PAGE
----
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Ruta. (from Greek ryte, rue.) RUE. Rutaceae. Eight species of pungently aromatic more or less woody perennial herbs. Leaves alternate, rarely opposite, usually 2-pinnatisect or 3-pinnatisect, gland-dotted. Inflorescence cymose, bracteate; sepals and petals 4, frequently 5 in the central flower, petals more or less culcullate, yellow, dentate or ciliate or more rarely entire; stamens twice number of petals (8 or 10); ovary superior. Capsule 4-lobed or 5-lobed, dehiscent. Macronesia, E Europe, SW Asia.


Ruta graveolens has long been cultivated for its strong flavour, used particularly in sausage; rue tea, made from an infusion of the leaves, has been used as a stimulant. It is valued throughout the European-influenced world as a bitter herb, often held to have magical properties - particularly if obtained by theft. The other species are occasionally cultivated for their decorative glaucous, deeply divided leaves and curious yellow flowers. The few species from the Canary Islands are rarely found in botanic gardens, in particular Ruta oreojasme.

Ruta graveolens is easily grown on any soil but prefers well-drained or rocky soils. It will thrive in fairly dry positions in partial shade but will survive successfully in full sun. It may be pruned back to encourage fresh growth after damage inflicted by severe winters. Propagate from semi-ripe cuttings taken in late summer placed in an outdoor frame in a sandy compost or grow from seed sown as soon as ripe. Old plants will layer branches which trail and root on the soil surface. The sap contains furanocoumarins which sensitise the skin to light and may cause blistering and dermatitis.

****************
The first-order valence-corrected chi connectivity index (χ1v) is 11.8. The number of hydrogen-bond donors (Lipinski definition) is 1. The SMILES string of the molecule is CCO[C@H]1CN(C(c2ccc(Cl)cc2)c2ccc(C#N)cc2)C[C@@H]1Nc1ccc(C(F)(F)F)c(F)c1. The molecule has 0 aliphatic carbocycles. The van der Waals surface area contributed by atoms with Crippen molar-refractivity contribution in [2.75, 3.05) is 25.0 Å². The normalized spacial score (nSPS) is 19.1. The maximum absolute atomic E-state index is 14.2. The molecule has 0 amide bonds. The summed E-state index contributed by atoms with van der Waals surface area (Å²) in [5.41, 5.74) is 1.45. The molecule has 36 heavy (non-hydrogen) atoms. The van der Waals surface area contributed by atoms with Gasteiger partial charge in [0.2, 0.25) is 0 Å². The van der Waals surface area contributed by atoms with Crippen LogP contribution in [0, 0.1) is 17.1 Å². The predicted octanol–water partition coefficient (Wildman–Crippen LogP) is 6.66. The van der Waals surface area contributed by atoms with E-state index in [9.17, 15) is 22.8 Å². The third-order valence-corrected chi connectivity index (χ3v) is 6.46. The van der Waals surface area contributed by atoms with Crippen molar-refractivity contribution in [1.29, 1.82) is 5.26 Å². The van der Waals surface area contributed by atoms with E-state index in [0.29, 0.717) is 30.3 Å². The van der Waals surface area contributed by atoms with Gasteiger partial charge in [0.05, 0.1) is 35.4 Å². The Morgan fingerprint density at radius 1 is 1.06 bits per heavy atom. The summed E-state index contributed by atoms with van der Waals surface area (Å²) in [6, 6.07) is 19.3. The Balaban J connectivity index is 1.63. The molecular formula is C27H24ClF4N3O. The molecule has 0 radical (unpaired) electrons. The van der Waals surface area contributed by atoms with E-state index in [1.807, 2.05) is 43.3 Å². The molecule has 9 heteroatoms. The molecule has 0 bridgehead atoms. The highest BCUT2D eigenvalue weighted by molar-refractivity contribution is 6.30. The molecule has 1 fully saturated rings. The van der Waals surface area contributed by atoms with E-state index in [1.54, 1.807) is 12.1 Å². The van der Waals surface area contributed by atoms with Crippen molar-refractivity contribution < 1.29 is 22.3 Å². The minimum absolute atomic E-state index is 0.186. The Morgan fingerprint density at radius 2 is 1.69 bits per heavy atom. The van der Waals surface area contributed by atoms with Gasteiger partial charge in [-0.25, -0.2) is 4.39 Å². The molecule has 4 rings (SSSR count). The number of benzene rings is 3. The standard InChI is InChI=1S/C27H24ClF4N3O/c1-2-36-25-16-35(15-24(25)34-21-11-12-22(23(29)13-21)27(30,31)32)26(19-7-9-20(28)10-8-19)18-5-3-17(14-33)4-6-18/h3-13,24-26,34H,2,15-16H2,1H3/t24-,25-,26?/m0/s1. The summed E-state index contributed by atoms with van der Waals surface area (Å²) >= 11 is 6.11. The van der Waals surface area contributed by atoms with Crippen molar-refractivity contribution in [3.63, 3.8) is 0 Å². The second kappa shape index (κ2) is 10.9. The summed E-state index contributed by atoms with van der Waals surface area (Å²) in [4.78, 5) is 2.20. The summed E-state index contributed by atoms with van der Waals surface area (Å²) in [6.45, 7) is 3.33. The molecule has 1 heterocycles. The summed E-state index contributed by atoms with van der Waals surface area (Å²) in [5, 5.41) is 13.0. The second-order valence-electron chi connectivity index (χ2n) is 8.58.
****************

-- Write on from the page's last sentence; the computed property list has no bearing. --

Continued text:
Ruta graveolens   

RUE; HERB OF GRACE. Glabrous, glaucous blue shrub 20-50cm. Lower leaves more or less long petiolate, segments usually bipinnatisect, ultimate segments 2-9mm wide, lanceolate, narrowly oblong to obovate. Inflorescence lax, pedicels equal to or exceeding the capsules, bracts lanceolate, leaf-like; sepals lanceolate, acute; petals yellow oblong-ovate, denticulate, margins undulate. Balkan Peninsula, SE Europe. ‘Blue Curl’: dwarf bushy; leaves lacy, blue. ‘Blue Mound’: mound-forming; leaves tinted blue. ‘Curly Girl’: dwarf, compact; leaves lacy, blue. ‘Jackman’s Blue’: leaves distinctly glaucous. ‘Variegata’: leaves edged with creamy white. Z5.

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